|Publication number||US4782274 A|
|Application number||US 07/076,965|
|Publication date||Nov 1, 1988|
|Filing date||Jul 23, 1987|
|Priority date||Jul 23, 1987|
|Publication number||07076965, 076965, US 4782274 A, US 4782274A, US-A-4782274, US4782274 A, US4782274A|
|Inventors||Daniel J. Teegarden, Ernst R. Pemsel|
|Original Assignee||Westinghouse Electric Corp.|
|Export Citation||BiBTeX, EndNote, RefMan|
|Patent Citations (9), Referenced by (16), Classifications (18), Legal Events (5)|
|External Links: USPTO, USPTO Assignment, Espacenet|
This invention relates generally to automated manufacturing systems, and more particularly to an end effector for use with a robotic manipulator arm which can accurately sense the location of a stud member and place a holed object thereupon.
Factory automation systems are being designed to automate repetitive tasks in the manufacturing process. These automated systems typically include industrial robots or manipulators which are movable to accomplish a variety controller. These robots and the tasks they perform are generally changeable through software programming in the computer-based controller. One repetitive task for which automated tooling could be particular useful is the placing of washers or drive nuts on threaded studs which protrude through a horizontal flat surface. The data describing the location of each stud is provided from a data base in the computer, which manipulates the robotic arm and the end effector disposed thereon to the desired location to place the washers and nuts on the studs. A problem encountered in performing this task is that the combined effect of robot inaccuracy, stud coordinate inaccuracy and vertical misalignment of the stud could make it impossible to accurately place the washer and drive the nut, on a consistent repetitive basis.
In accordance with the present invention, described is an end effector adapted to be disposed on a movable industrial manipulator arm which is capable of placing a holed object having an opening therethrough onto a stud member. The end effector is comprised of a tool adapted to centrally releasably support the holed object and mounting means slidingly connected to the tool for mounting the tool to the industrial manipulator arm. Four sensing means are part of the end effector, being utilized for accurately determining the spatial location of the end effector with respect to the stud member. A first sensing means is utilized for sensing when the holed object has been aligned with, and is disposed about, the stud member, and a second sensing means is included for sensing when the holed object is misaligned with the stud member. Third sensing means are present for determining the amount of misalignment between the holed object and the stud member in one of two planar directions, and fourth sensing means are used for determining the amount of misalignment between the holed object and the stud member in the other of the two planar directions.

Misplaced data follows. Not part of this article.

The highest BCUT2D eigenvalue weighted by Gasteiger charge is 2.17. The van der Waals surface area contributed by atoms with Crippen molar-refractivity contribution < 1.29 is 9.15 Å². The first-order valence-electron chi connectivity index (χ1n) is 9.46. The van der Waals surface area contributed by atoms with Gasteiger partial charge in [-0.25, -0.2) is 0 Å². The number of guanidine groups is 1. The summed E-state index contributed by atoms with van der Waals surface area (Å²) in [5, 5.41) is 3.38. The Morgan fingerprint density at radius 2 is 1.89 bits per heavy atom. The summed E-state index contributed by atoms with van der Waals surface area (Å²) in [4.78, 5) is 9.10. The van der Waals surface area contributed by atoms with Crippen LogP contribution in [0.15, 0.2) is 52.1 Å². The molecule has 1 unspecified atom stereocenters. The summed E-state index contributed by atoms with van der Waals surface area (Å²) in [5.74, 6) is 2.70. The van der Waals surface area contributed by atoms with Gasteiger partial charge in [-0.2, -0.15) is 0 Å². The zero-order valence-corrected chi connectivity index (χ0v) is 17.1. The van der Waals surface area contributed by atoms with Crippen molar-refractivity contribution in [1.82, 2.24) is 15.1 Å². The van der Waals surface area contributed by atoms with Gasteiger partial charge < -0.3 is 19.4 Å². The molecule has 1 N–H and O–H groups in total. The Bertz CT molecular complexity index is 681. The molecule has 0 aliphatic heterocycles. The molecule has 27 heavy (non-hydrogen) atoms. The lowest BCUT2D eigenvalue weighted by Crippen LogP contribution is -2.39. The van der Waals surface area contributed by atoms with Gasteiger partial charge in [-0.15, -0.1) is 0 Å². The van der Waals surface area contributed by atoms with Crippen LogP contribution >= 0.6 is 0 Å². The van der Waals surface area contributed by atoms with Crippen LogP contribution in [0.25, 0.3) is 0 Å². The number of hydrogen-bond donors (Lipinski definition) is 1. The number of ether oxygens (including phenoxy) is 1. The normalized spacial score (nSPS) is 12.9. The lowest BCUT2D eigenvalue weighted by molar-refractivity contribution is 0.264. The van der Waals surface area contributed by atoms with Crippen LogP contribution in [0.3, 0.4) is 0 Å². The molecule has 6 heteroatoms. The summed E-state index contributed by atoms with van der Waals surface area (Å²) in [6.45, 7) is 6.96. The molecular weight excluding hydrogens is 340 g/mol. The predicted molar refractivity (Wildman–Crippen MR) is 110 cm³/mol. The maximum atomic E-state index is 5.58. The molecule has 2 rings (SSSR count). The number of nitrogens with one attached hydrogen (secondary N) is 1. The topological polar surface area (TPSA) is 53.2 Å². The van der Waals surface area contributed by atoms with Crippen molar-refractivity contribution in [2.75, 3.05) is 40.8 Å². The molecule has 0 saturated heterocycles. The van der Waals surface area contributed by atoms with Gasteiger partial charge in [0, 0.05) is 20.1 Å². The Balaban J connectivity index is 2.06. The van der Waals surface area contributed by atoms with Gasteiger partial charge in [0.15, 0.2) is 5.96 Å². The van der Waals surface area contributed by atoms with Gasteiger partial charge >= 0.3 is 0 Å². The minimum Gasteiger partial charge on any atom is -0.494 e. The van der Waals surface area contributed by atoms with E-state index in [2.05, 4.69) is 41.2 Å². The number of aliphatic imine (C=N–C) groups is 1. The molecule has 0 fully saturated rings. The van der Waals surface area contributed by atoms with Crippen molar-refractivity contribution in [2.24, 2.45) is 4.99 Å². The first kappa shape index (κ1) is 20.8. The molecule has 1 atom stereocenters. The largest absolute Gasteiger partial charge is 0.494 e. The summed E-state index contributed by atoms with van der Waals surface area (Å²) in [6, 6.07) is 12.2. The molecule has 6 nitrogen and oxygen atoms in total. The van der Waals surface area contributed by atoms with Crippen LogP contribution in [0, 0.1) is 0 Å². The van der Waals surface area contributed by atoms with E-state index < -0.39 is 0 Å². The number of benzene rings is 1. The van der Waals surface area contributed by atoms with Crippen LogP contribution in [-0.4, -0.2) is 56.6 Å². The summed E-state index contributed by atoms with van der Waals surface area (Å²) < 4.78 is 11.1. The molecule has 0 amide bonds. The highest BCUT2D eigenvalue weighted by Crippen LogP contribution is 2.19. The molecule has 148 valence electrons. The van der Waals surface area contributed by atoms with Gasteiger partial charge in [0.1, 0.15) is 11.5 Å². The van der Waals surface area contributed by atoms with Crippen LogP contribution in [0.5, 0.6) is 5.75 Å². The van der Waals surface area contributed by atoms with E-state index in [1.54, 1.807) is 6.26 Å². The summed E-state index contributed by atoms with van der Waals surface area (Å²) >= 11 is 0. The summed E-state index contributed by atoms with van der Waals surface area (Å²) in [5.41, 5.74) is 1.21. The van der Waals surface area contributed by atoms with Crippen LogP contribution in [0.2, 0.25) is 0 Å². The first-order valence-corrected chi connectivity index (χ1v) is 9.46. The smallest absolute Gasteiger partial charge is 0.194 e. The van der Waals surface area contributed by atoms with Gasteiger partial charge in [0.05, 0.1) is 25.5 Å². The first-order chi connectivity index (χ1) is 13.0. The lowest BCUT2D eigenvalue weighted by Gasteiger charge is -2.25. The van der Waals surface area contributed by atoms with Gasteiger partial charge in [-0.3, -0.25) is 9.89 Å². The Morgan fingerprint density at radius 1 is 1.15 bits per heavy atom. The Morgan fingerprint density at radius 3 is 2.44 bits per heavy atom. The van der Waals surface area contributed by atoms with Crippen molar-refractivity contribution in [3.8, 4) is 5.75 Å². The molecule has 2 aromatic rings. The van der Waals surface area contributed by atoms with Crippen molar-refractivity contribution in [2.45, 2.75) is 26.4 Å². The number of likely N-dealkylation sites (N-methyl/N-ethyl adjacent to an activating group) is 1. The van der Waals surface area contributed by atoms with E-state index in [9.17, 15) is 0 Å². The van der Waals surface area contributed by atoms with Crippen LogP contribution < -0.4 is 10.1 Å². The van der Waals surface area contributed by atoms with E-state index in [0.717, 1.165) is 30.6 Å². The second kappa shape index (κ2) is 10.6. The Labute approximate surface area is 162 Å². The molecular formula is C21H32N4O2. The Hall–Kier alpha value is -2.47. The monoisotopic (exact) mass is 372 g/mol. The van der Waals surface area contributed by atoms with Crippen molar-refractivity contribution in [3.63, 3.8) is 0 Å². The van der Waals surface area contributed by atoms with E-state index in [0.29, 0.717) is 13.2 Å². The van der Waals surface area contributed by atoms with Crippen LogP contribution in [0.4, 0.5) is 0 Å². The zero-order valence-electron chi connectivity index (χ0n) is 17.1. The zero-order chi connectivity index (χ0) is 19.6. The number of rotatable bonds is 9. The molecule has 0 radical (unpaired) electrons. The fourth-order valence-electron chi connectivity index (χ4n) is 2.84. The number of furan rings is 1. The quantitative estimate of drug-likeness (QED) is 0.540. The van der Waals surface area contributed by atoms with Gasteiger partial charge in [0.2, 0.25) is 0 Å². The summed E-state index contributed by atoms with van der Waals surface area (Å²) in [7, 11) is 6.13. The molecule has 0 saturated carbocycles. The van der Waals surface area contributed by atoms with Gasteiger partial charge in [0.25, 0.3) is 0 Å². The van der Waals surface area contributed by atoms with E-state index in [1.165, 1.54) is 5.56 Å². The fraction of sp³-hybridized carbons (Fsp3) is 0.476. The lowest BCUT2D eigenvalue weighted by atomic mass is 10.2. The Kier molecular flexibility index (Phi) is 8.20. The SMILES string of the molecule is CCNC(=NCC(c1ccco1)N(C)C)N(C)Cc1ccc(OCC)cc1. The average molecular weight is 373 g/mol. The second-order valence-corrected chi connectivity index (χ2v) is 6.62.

Reference is now made to the description of the preferred embodiment, illustrated in the accompanying drawings, in which:
FIG. 1 is a cross-sectional view of the industrial manipulator arm end effector according to the teachings of the present invention;
FIG. 2 is an end view taken along line 2--2 of FIG. 1;
FIG. 3 is a cross-sectional view of the end effector showing a washer aligned with a stud member;
FIG. 4 is a cross-sectional view of the end effector illustrating misalignment of the washer with the stud member;
FIG. 5 is a cross-sectional view of the end effector illustrating the position of the various elements when determining the location of the stud member in a first planar direction;
FIG. 6 is a schematic view illustrating how the first axis of the stud member is determined;
FIG. 7 is a view rotated 90° from that shown in FIG. 4;
FIG. 8 is a view similar to that of FIG. 5, with the view rotated 90° and
FIG. 9 is a schematic view illustrating how the precise location of the stud member is determined.